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    15 results match your criteria Pseudohypoglycemia

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    Perioperative Glucose Management: Point-of-Care Testing and Pseudohypoglycemia.
    A A Case Rep 2015 Jul;5(1):13-4
    From the Department of Anesthesiology, Mayo Clinic, Rochester, Minnesota.
    Perioperative hypoglycemia has been associated with adverse outcomes. Consequently, perioperative monitoring of blood glucose using convenient point-of-care (POC) monitors is frequently used. Although venous or arterial glucose POC testing has been cleared for use in critically ill hospitalized patients, the results of capillary glucose POC testing should be interpreted with caution because capillary POC samples are usually less reliable than those obtained from arterial or venous sites. Read More

    Discrepant Glucose Results between Capillary and Venous Blood in an 83-Year-Old White Man.
    Lab Med 2014 ;45(4):e156-7
    Department of Pathology, University of Pittsburgh School of Medicine, Pittsburgh, PA Clinical Laboratories, University of Pittsburgh Medical Center Presbyterian and Shadyside Hospitals, Pittsburgh, PA McGowan Institute for Regenerative Medicine, University of Pittsburgh, Pittsburgh, PA
    Herein, we present a case of pseudohypoglycemia induced by hypothermia in an 83-year-old white man in whom glucose levels between venous and capillary blood were discrepant. Although pseudohypoglycemia has been reported in the literature, it is under-recognized among health care professionals and laboratorians. Health care professionals may encounter pseudohypoglycemia using glucose meters; the potentially inaccuracy of glucose meter results for critically ill patients has been intensely debated recently. Read More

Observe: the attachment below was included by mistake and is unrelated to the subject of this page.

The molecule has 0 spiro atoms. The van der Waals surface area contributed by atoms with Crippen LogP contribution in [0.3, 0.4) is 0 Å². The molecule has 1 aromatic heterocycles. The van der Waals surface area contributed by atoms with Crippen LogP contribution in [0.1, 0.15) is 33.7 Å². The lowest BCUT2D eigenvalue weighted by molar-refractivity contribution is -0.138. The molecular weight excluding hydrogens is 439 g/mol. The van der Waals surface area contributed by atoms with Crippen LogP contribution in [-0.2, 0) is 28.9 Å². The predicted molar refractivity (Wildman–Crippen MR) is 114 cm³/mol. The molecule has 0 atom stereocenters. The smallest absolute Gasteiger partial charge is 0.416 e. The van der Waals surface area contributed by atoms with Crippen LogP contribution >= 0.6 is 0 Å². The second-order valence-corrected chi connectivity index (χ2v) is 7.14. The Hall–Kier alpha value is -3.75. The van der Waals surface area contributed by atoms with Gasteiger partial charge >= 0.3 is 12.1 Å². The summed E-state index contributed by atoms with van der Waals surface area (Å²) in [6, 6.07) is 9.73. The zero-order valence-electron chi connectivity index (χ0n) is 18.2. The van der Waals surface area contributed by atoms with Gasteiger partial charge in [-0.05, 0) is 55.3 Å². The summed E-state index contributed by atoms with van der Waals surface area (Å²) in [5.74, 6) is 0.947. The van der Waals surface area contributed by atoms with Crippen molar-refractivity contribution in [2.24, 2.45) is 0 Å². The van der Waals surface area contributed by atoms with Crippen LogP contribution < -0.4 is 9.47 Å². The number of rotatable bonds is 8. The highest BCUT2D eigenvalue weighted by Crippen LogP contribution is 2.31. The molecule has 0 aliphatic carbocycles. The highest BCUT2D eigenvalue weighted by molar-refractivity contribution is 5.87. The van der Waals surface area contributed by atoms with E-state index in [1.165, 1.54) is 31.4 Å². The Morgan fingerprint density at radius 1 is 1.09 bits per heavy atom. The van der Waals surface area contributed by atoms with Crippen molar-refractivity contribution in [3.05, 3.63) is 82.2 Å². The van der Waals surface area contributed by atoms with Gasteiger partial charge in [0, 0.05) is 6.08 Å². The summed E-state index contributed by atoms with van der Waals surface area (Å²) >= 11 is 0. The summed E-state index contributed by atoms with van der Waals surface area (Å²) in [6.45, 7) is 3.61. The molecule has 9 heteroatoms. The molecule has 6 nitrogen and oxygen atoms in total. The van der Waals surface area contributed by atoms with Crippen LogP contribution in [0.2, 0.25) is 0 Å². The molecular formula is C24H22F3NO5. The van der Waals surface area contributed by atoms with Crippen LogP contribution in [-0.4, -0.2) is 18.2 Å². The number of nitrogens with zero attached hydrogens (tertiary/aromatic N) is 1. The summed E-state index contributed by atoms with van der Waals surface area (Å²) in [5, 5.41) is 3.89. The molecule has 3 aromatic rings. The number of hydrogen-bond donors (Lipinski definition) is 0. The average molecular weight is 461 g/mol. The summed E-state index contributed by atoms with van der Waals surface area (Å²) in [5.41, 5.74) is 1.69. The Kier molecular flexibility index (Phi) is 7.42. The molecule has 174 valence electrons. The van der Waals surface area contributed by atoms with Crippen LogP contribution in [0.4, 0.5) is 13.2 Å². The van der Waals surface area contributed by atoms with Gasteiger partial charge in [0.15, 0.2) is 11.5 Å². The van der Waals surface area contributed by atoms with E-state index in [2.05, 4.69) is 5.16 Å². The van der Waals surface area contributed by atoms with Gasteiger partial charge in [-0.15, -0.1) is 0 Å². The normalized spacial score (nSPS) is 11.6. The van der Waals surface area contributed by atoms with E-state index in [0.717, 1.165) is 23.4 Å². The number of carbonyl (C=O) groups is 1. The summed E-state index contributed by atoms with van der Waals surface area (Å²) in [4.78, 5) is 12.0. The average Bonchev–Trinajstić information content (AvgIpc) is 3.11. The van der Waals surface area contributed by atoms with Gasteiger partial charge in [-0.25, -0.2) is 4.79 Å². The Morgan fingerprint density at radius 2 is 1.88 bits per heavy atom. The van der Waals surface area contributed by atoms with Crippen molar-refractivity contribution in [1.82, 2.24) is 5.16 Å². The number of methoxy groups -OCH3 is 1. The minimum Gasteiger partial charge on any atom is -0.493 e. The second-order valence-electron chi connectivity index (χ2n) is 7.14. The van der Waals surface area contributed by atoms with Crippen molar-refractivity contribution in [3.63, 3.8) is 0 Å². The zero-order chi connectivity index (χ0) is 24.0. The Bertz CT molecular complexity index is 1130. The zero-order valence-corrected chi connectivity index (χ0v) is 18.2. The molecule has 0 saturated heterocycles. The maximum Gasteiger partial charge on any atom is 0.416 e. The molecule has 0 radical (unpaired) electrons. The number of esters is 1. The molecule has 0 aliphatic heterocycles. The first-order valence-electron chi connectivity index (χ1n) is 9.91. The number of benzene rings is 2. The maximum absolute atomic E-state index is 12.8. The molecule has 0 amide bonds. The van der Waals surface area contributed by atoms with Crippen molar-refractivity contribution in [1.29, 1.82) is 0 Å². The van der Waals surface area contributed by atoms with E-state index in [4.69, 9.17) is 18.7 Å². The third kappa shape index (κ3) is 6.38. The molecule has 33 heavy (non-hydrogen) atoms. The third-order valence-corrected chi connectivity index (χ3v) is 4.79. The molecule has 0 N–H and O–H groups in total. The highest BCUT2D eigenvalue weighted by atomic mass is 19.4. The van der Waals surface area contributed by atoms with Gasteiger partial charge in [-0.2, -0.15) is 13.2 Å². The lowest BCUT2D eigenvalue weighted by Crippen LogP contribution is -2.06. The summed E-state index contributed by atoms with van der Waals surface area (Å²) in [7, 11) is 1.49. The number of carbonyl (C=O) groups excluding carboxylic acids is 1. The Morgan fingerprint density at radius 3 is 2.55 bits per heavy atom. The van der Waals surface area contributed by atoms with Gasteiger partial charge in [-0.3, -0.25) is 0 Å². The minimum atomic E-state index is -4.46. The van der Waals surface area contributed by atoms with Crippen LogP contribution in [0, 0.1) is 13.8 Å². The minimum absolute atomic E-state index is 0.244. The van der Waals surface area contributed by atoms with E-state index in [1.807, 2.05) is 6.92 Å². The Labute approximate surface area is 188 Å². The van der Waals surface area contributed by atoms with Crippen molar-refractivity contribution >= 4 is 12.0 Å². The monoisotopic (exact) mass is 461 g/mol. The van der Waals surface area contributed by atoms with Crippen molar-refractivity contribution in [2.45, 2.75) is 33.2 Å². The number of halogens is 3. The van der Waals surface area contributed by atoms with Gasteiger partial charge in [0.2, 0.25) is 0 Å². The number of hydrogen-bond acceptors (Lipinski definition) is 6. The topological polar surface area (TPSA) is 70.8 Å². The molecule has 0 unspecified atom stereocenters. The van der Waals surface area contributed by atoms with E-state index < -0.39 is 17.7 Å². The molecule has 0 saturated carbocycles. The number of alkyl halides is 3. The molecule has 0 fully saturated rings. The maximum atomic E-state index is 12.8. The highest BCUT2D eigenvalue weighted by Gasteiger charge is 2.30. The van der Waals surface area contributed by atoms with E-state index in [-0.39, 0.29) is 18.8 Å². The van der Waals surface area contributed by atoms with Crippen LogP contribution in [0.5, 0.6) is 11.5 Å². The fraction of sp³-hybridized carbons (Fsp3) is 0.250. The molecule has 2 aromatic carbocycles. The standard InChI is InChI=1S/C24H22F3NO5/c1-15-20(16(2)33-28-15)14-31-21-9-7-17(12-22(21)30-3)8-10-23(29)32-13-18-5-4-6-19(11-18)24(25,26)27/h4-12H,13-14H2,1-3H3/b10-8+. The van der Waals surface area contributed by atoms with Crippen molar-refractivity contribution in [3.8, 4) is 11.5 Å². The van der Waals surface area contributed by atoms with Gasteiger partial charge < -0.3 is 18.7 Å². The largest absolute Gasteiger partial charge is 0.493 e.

Pseudohypoglycemia: a cause for unreliable finger-stick glucose measurements.
    Endocr Pract 2008 Apr;14(3):337-9
    Department of Internal Medicine, University of Cincinnati, College of Medicine, Cincinnati, Ohio 45208, USA.
    Objective: To identify patients with an inaccurate diagnosis of hypoglycemia and discuss predisposing factors.

    Methods: We describe our patient's clinical presentation, laboratory work-up, hospital course, and follow-up and review similar cases from the literature.

    Results: A 27-year-old woman with Raynaud phenomenon was admitted because of symptomatic hypoglycemia. Read More

    Pseudohypoglycemia in adult victims of adolescent incest.
    South Med J 1990 Nov;83(11):1338-40
    Department of Internal Medicine, Texas Tech University Health Sciences Center, Lubbock 79430.
    Two patients with complaints of hypoglycemia came for evaluation, and both complained of intermittent episodes of mental dullness, disorientation, confusion, and palpitations relieved by eating. Plasma glucose levels at the time of symptoms were always above 70 mg/dL. Initial onset of symptoms was within 1 to 2 years after cessation of repeated incest, and on recognition of this, both patients associated the onset of episodes of similar feelings with the acts of incest. Read More

    [Syndrome of clinical pseudohypoglycemia].
    Minerva Med 1984 Nov;75(45-46):2751-4
    Four cases of coma, clinically typed as hypoglycaemic but without low blood sugar levels are presented. The clinical picture was rapidly normalised by immediate infusion with hypertonic glucosate. A tentative pathogenetic hypothesis is proposed and the Yager and Young "non-hypoglycaemia" syndrome is once more discussed. Read More

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